Discerning Reader Editorial Review
Reviewed 04/24/2006 by Tim Challies.
Recommended. Highly-recommended contemporary introduction to the doctrines of grace.
Putting Amazing Back Into Grace is the first book I have read by Michael Horton. It will certainly not be my last. On the cover of the book J.I. Packer declares the book “a breaktaking workout” and his praise is justified. This book points us back to the Reformation and ultimately to the Bible itself as the source of an amazing grace that much of modern Christianity seems to have lost. He presents timeless truths as being as relevant to us today as they were when they were first discovered.
Horton redraws the standard TULIP acronym using modern terms. Total Depravity becomes Rebels Without A Cause, Unconditional Election becomes Grace Before Time, Limited Atonement becomes Mission Accomplished, Irresistible Grace becomes Intoxicating Grace and Perseverance of The Saints becomes No Lost Causes. While the terms may have changed, the truth behind each is defended and, perhaps best of all, made relevant to life. More than a theological treatise, this book contains an element of intense practicality where Horton shows how these doctrines are relevant to everyday life.
Among the other topics Horton covers are dispensationalism which he bravely attacks and the sacraments which he describes as being two keys to spiritual growth. I found the chapter of sacraments the weakest part of the book. While he has given me some food for thought, I do have to take issue with some of his statements. He takes a firm stance for paedo-baptism as well as a sacramental view of the “ordinances”, so be prepared for that. His comments about evangelical churches adding extra sacraments (ie recommitment) are well-taken.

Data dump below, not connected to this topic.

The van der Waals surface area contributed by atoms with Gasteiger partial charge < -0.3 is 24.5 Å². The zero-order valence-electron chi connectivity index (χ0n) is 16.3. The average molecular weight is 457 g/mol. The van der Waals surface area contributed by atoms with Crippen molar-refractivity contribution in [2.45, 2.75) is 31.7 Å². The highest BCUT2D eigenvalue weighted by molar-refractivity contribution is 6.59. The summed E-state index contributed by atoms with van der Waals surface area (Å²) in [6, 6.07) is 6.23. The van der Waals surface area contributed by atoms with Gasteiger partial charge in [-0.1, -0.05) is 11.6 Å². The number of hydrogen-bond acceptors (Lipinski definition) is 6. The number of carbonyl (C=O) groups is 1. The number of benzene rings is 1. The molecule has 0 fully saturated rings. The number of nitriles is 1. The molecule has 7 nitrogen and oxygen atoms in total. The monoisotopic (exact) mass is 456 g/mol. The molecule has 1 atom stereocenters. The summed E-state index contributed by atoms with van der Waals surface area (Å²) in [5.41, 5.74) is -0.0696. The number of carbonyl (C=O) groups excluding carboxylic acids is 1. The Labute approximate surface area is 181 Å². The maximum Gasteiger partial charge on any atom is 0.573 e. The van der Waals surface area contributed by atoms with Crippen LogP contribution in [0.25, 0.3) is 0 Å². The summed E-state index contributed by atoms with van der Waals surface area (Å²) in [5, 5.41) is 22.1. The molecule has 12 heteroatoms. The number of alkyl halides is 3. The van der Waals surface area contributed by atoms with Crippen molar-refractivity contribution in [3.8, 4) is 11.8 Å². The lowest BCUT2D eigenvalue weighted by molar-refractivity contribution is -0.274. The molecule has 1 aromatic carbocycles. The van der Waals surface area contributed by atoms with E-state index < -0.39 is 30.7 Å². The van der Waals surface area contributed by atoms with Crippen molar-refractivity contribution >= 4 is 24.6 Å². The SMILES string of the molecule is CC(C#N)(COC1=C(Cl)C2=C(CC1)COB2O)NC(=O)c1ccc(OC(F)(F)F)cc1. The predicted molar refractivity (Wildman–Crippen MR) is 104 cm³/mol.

Perhaps my greatest praise is that this book challenges so many assumptions and so many of the words and phrases Christians use all the time. Horton traces the evolution of many of these phrases and shows how they are unbiblical at best, and heretical at worst. Some examples of this are “let go and let God” and “the Spirit’s leading.” Common phrases, but ones we use without really examining their underlying theological implications.
I do not use the term life-changing easily, but I do not believe it would be unfair to say that this book can change a life. It is a stunning portrayal of the doctrines of grace and one I know I will return to often. I give it my wholehearted recommendation for all believers. If you do not know the doctrines of grace, read this book and discover them for yourself. If you do, read this book to rediscover their greatness. This book will leave you in awe before the greatness of our God.